General Electric has long been a major smart meter maker, but the vast majority of those meters use communications networks built by someone else. On Thursday, GE finally launched its own AMI communications solution -- and it has picked On-Ramp Wireless as its networker.

Thursday’s announcement names the San Diego startup as the wireless technology provider for GE Digital Energy’s new Grid IQTM advanced metering infrastructure (AMI) Point-to-Multipoint (P2MP) solution. In other words, it’s a core part of GE’s first-ever foray into mass-market smart meter networking and communications.

And while the press release doesn’t say it quite so explicitly, GE and On-Ramp are promising to do it cheaper, faster and with better coverage than the mesh networking or cellular competition.

For example, with nameplate customer, Minnesota-based utility East Central Energy, On-Ramp and GE were able to cover 4,800 square miles of territory with only 34 access points for On-Ramp’s low-power star networking topology. A typical AMI mesh network would likely need a few thousand node devices to manage the same territory.

“The wide-range metering capabilities of the Grid IQ AMI P2MP solution enable a utility to capture meter data across expansive geographical territories -- from urban to rural areas -- with minimal network infrastructure,” is how GE puts it.

On-Ramp’s proprietary Total Reach Network technology (formerly known as Ultra-Link Processing) also goes places many other wireless technologies don’t, such as underground. The nature of On-Ramp’s communications chips enable them to pick up and respond to low-power, 2.4 gigahertz signals from far-away access points, through manholes, stone walls, underground transformer vault covers and other hard-to-penetrate barriers.

Because GE’s new AMI is point-to-multipoint, it can support all kinds of remote or scarce grid devices without needing to blanket neighborhoods or regions with mesh networked devices. Cellular networks could do a similar point-to-multipoint job, but at much greater cost, Kevin Hell, On-Ramp’s new president and CEO, told me in an interview this week at DistribuTECH.

In fact, “It’s so economical, you can deploy it for a narrow set of applications, like distribution automation, and then scale that over time,” he said. Compared to mesh smart meters, “we’re price-competitive on the endpoint, and on the network access points, we’re significantly cost-advantaged” -- and that doesn’t include the long-term opportunity to add DA, demand response, or even distributed generation and EV management over time, he said.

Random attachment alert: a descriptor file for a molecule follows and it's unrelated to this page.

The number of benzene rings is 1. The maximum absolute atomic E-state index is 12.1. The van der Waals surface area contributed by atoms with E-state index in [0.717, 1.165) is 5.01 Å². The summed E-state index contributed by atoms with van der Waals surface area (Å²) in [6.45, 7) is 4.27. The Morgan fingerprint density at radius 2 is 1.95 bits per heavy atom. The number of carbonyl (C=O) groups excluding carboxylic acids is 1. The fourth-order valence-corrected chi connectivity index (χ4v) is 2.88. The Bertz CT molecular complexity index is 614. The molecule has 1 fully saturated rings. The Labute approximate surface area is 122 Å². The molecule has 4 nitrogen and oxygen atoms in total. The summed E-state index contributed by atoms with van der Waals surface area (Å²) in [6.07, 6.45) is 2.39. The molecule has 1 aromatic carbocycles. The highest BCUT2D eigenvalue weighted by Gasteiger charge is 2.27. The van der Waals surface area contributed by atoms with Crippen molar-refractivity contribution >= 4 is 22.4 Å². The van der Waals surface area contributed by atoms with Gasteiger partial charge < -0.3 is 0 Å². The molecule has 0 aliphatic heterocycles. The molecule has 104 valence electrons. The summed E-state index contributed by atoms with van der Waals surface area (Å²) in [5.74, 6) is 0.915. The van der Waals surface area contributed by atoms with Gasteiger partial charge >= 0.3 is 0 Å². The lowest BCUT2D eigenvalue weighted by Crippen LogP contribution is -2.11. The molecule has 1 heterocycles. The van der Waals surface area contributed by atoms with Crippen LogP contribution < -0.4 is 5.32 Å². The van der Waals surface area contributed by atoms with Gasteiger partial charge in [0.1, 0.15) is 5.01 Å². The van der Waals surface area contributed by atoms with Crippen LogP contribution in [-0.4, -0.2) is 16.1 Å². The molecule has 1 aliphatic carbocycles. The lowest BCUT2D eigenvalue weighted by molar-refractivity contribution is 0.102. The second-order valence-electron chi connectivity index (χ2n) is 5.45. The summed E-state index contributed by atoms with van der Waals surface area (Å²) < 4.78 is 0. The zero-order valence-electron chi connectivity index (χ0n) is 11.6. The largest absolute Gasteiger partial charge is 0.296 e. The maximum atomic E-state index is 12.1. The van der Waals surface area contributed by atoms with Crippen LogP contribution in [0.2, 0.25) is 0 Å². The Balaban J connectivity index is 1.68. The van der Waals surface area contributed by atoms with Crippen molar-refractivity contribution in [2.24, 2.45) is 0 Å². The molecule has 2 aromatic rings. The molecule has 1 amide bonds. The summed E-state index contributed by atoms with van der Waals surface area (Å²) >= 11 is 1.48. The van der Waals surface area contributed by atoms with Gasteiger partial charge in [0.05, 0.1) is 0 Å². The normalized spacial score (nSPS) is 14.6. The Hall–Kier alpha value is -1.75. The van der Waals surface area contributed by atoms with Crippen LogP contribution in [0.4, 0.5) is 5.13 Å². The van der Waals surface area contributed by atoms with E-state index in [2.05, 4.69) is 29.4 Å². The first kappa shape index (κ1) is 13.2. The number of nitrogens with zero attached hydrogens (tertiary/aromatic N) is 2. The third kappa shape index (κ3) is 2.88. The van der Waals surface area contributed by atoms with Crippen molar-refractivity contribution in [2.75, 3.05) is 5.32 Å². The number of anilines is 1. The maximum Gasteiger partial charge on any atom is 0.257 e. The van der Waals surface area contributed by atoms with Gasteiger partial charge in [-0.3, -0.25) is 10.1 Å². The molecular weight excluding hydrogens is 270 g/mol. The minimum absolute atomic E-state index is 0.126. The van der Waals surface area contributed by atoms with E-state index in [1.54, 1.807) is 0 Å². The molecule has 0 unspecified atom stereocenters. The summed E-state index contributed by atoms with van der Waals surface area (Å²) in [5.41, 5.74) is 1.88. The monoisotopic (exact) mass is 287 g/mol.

GE’s Bet on a Bold Wireless Leap

It all seems too good to be true -- a fact that has led some in the industry to take a skeptical, wait-and-see attitude toward On-Ramp. GE itself, which started working with On-Ramp as one of its Ecomagination investment winners back in 2011, took its own time validating the technology, Bruce Bharat, product line leader for GE’s new AMI business, said in a Thursday interview.

There were a lot of overwhelming benefits to the system that seem to be difficult to believe at first,” he said. “We did a lot of testing, and a lot of discussions with companies like San Diego Gas & Electric, who were bought into the technology, before we decided this was the right choice.”

SDG&E is On-Ramp’s biggest customer, with about 35 access points covering about 4,500 square miles of urban and coastal terrain, as well as rugged mountains and deserts. The utility uses it for everything from its distribution grid management, outage detection and fault restoration system to monitoring the blinking lights on its transmission towers and at San Diego’s airport, Ted Myers, On-Ramp’s CTO, told me.

All told, On-Ramp connects about 3,000 fault circuit indicators for SDG&E, a number that’s set to grow to 10,000 by 2017, and is adding about 700 transformer monitors and 500 transmission tower light monitors over the course of this year, he said. It’s also being considered for use in backing up SDG&E’s Itron AMI network, for particularly remote or hard-to-connect customers.